THAT, my friends, is very dangerous inflammation.
Remember all the negatives of inflammation:
- Faster aging
- Heart disease and stroke
- Joint and muscle pains (arthritis)
- Even cancer has a strong inflammation aspect.
You don’t want to go there.
“Previous research has shown that inflammation contributes to almost every disease in older adulthood,” said Chris Fagundes, an assistant professor of psychological sciences at Rice University and the 2018 study’s lead author. “We also know that depression is linked to higher levels of inflammation, and those who lose a spouse are at considerably higher risk of major depression, heart attack, stroke and premature mortality. However, this is the first study to confirm that grief—regardless of people’s levels of depressive symptoms—can promote inflammation, which in turn can cause negative health outcomes.”
Fagundes has published before this new study adds greatly to a growing body of work about how bereavement can affect health. His initial work showed why those who have been widowed are at higher risk of cardiovascular problems, bodily symptoms and premature mortality by comparing inflammation in “spousally bereaved” individuals to matched controls.
Curiously, Fagundes and his team seem to have ignored the issue of lifelong partners, whether hetero- or homosexual. I imagine the outcomes will be similar. I suspect that avoidance of “devoted partner bereavement” is part of the all-pervasive American puritanism which, although it dates back to the founding pilgrim fathers and is 400 years out of date, is still very present in the typical American mind.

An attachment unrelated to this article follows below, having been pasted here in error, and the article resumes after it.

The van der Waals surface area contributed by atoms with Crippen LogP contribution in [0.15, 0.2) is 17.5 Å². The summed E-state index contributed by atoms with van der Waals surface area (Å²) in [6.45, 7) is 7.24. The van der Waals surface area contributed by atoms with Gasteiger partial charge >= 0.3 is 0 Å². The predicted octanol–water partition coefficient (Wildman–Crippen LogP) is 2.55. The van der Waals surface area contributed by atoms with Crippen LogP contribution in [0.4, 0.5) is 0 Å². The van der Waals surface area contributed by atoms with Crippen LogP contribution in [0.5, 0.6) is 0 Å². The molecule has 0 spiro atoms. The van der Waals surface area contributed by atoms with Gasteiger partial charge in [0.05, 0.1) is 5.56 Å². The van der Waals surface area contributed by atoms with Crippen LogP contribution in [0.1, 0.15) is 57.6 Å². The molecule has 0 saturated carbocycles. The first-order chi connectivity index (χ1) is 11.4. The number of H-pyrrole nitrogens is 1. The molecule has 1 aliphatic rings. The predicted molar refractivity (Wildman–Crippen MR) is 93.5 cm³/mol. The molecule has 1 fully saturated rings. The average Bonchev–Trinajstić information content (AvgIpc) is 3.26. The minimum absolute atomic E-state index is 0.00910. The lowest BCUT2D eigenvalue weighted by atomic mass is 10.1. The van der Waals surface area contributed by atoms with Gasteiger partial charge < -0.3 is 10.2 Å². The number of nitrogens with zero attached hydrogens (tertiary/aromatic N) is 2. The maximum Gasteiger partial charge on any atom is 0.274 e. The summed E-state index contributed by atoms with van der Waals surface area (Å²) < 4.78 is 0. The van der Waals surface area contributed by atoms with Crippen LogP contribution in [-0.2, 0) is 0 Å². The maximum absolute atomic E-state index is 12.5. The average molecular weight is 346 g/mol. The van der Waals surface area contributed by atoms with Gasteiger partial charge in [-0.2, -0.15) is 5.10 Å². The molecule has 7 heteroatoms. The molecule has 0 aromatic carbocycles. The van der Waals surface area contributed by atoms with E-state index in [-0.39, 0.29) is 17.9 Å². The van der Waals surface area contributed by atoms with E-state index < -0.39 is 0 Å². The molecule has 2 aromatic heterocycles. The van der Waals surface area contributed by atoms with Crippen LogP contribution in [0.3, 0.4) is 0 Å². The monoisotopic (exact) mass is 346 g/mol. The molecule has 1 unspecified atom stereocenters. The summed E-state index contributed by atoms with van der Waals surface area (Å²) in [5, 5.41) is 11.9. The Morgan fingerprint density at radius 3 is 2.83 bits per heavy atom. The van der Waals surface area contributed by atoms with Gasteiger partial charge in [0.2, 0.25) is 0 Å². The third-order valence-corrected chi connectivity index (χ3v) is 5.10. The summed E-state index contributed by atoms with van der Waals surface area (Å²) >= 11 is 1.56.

Sometimes we get stuck in a bad place. What options are there for someone left lonely and sad?
First of all, know about homeopathic Ignatia, from the Saint Ignatius bean tree. Take a dose of Ignatia 30C every few hours, until the heaviness starts to lift.
Sleep medication is definitely a no-no. But some kind of sleep aid may be appropriate. Valerian is good. Everyone knows melatonin helps sleep BUT it doesn’t help put you to sleep. 5HT (a serotonin precursor) can be good and may help lift mood.
My friend Graham Simpson MD recommends for sleeping: vitamin D 5,000 units, melatonin 3 mg and magnesium 500 mg (taken all at once, as a sleep draught).
Meditation, yoga and tai chi have a place, of course they do.
But talking to someone sympathetic, especially someone who has been there before you, is a sovereign remedy for grief: “A problem shared is a problem halved” and all that. Nothing heals like a warm grin and a friendly touch.
Of course take away all those aching reminders, like photographs and the deceased’s favorite trinkets. It’s not being disloyal at all. You do not owe it to your spouse/partner to feel depressed and miserable. He or she wouldn’t want it for you. It doesn’t prove you “really loved” him or her. So… don’t do it!
It sounds a bit hard-nosed maybe. But Hey! The best answer to death is LIFE! Live as if you’ve never lived before! Live like HELL! Your spouse or partner will be PROUD of you!
To your good health,
Prof. Keith Scott-Mumby
3. Rice University. “For the brokenhearted, grief can lead to death.” ScienceDaily, 22 October 2018.